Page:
Let’s make no mistake, the Audible Bladerunner narrated by Scott Brick, is actually the unabridged version of Do Androids Dream of Electric Sheep. If you’re expecting the narrated version of the film, with moving speeches from Roy Batty and games of chess between Tyrell and Sebastian, you’re in for a disappointment. Good news is, if you want the unabridged original Philip K Dick novel, you’re in for a treat.

Scott Brick has done a good job of narrating the novel, and capturing the mood and quirks of all it’s characters, and the oddness of the whole thing. When I read it years ago, I found it hard going, it was a very odd story, with Deckard hunting down the skinjobs in a post-apocalyptic world, with Earth now  suffering with fallout and radiation since World War Terminus. A lot of the plot from the film is in there, but with notable differences, the chicken head (brain being deteriorated by the radiation) J.R. Isidore is J.F. Sebastian with his premature decrepitude. The Rosen Corporation was changed to the Tyrell Corporation for the film, and Mercerism was totally removed.

In a world where nuclear war has buggered the atmosphere, the U.N. advises people to take to the skies and live on Mars, in colonies where androids (comically nicknamed andies) are used for all the hardest and most hideous jobs, and the human race can try to rebuild. When a group of them flee to Earth to escape their kind of slavery, they are hunted down by bounty hunters. Deckard’s fellow bounty hunter Dave Holden is in hospital injured after failing to nail one of them, and so it is down to Deckard to finish the job.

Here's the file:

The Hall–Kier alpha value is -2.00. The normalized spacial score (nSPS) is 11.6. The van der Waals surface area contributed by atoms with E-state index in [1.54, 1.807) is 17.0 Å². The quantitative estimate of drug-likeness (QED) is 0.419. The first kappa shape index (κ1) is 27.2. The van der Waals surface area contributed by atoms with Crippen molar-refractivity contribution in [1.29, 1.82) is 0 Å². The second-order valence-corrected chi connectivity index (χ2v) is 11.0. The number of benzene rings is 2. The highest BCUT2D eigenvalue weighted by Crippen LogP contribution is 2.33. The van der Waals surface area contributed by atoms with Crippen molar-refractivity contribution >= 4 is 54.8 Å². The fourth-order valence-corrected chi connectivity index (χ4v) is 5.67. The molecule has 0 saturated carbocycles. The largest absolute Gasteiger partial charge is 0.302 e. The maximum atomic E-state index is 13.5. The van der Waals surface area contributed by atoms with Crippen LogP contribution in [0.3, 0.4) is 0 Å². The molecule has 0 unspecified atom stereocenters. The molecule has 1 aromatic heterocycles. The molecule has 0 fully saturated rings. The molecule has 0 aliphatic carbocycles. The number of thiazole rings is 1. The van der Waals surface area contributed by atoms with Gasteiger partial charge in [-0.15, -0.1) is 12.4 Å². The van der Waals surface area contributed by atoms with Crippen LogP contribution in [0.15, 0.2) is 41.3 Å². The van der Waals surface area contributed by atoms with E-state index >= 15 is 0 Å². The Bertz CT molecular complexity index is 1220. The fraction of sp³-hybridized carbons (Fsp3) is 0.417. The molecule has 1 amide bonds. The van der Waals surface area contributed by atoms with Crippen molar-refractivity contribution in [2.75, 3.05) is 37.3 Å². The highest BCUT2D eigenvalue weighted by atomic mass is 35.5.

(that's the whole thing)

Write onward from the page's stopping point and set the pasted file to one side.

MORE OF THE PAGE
The novel itself is superb, it’s not fast paced or frantic, it’s more to the pace which fits the drudgery of a world which has been ruined, and left to crumble while people still try to maintain some semblance of life. It also brings up the question of what makes living things actually alive. The kind of religion in the novel is Mercerism, where people can link up together through use of an empathy box and share the pain of Mercer, as he climbs constantly up a mountainside and folk pelt him with rocks. Through the empathy box, people can share their joy, and also their pain, and when Deckard buys himself and his wife a goat, she wants to go onto the empathy box, and share their joy. Mad as feth, but ultimately, it makes it a really interesting read.

The andies are a funny old lot too, cunning, clever, and in their own way, very human. Knowing they’re being hunted, some of them gather together, but it’s the little things that show they’re not.

I recommend it if you want a slow-paced sci-fi story that plucks out a lot of interesting questions about life and people, without them being wholly obvious. Also, it has some great characters, and Brick does a superb job of giving them their own unique fields.

One thing is for sure though, Roy doesn’t seem to have seen things you people wouldn’t believe.